Stanley H. Barkan








(Beijing, China)


On the square under

the Temple of Heaven,

I consider ancient instruments—

strung across dragon designs—

plucked in coordination

with the four seasons,

sonorous stones tapped

for their hidden sounds,

gongs & bells drummed

with padded wood,

processions moving across

shadows of the sundial.

Once an Emperor spoke

and his word was law—

a law that they said

came from the Heavens.

Now we earth people

scatter upon the stones

considering thoughts

of Earth and of Heaven,

perhaps where phoenixes

really do burn to ashes

and emerge renewed/reborn,

where dragons really do fly over

the Temple of Heaven protecting

those beneath their mythic wings.



(5 November 2001)


© Stanley H. Barkan






No more than half a room

less than the ten thousand

rooms in Heaven were permitted

in the Emperor’s Temple.

The half not there was

filled with fantastic creatures—

dragons, phoenixes, Chinese unicorns—

and, all day and night, strange music played:

plucking of strings, sonorous winds from flutes,

gonging of bells and music stones.

At night when the half-moon rises

and the bridge of stars across the sky

permits banished lovers to meet,

you can hear the singing and roar

and whistle and whinnying of the mythic

creatures mingling in their half-room,

a remnant of fairy time and folk lore,

tales of how we wish things could be,

a time of ignorant bliss and happiness.



(13 November 2001)


© Stanley H. Barkan






Born on the boat,

raised on the boat,

living & working on the boat

their whole lives,

these boat people

of Abderdeen, Hong Kong

(who believe that the water

preserves their lives),

rarely step on land,

only for special shopping.

They are citizens of the water.

More people live on the blue water

(the water which covers most of the planet)

than those on the green earth,

who only inhabit a small fraction.

Blue water, green earth—

which do you prefer?



(17 November 2001)


© Stanley H. Barkan






Meeting Mike Morrow

at the Foreign Correspondents Club

in Hong Kong was like stepping into

a post-Maugham world—

not so tropical but still with

the elegance of high tea.

I ordered a gin & tonic

and said, “Cheers!”

He was lean and vital,

seemingly capable of not only

running or biking a marathon—

then having an interlude

with various and sundry women &

a sprinkling of children all across Asia—

and, at the same time, consuming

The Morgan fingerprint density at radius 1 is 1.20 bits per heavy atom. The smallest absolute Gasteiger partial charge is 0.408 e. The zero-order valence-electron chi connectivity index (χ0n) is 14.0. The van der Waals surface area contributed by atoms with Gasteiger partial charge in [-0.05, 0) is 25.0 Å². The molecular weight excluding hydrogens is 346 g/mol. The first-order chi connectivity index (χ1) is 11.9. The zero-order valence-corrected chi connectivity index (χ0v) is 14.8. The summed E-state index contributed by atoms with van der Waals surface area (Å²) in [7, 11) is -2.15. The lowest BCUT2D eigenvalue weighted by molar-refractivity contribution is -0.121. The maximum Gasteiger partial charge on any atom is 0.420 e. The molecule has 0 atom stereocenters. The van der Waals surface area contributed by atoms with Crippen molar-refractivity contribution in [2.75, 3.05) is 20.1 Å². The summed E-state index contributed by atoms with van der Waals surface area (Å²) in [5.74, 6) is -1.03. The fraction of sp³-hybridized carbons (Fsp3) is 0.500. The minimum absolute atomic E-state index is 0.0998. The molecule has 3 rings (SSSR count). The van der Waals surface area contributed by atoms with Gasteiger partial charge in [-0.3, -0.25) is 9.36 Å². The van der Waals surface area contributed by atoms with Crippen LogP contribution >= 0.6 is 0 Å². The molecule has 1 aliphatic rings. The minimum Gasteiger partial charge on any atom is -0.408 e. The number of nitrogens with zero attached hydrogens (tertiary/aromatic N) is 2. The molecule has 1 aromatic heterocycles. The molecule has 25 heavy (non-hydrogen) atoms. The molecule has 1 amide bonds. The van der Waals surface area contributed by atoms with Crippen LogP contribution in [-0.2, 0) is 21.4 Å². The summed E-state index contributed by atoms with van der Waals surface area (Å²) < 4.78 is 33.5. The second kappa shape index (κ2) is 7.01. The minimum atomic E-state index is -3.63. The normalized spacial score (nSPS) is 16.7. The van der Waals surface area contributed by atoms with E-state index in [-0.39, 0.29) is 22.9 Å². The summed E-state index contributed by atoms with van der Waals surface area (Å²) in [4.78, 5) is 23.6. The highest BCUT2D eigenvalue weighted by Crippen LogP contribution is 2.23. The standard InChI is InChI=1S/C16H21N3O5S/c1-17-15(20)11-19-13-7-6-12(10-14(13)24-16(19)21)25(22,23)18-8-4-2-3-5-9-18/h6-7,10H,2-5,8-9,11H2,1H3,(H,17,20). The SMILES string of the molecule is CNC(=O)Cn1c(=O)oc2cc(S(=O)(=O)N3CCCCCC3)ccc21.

and writing about the essence of

everything he encountered.

He is a curious mixture

of the commercial & cultural,

eyes that pierce the masked visages—

no possibility of fooling him.

He, too, can “look quite through the deeds

(if not the souls) of men (and women).”

Living no more than a week at a time

in various venues, he is, as he says,

“a peripatetic” being, but now, more or less

in a worn groove of domesticity,

he commutes from Hong Kong to Bangkok,

where one of his still-living wives (women)

share habitation with him and a son.

It was “the beginning of a beautiful friendship.”



(18 November 2001)


© Stanley H. Barkan













Stanley H. Barkan is poet, the editor-publisher of Cross-Cultural Communications, a small literary arts, non-commercial press focusing on bilingual poetry, which has, to date, published some 400 titles in 50 different languages. His own work, which has been translated into 25 different languages, has been published in 16 different collections, several others of which are bilingual (Bulgarian, Italian, Polish, Russian, Sicilian). Among the many honors he has received, he most treasures the 2011 Korean Expatriate Literature Association award “for his contribution to the promotion of the globalization of Korean literature through exchanges of Korean and American poetry” and Peter Thabit Jones’ special 2014 “Stanley H. Barkan” tribute issue of the Swansea, Wales-based international poetry magazine, The Seventh Quarry, published with a gathering poems and interviews and photos and art by the many poets and writers and translators and artists Stanley has worked with during the last four decades.



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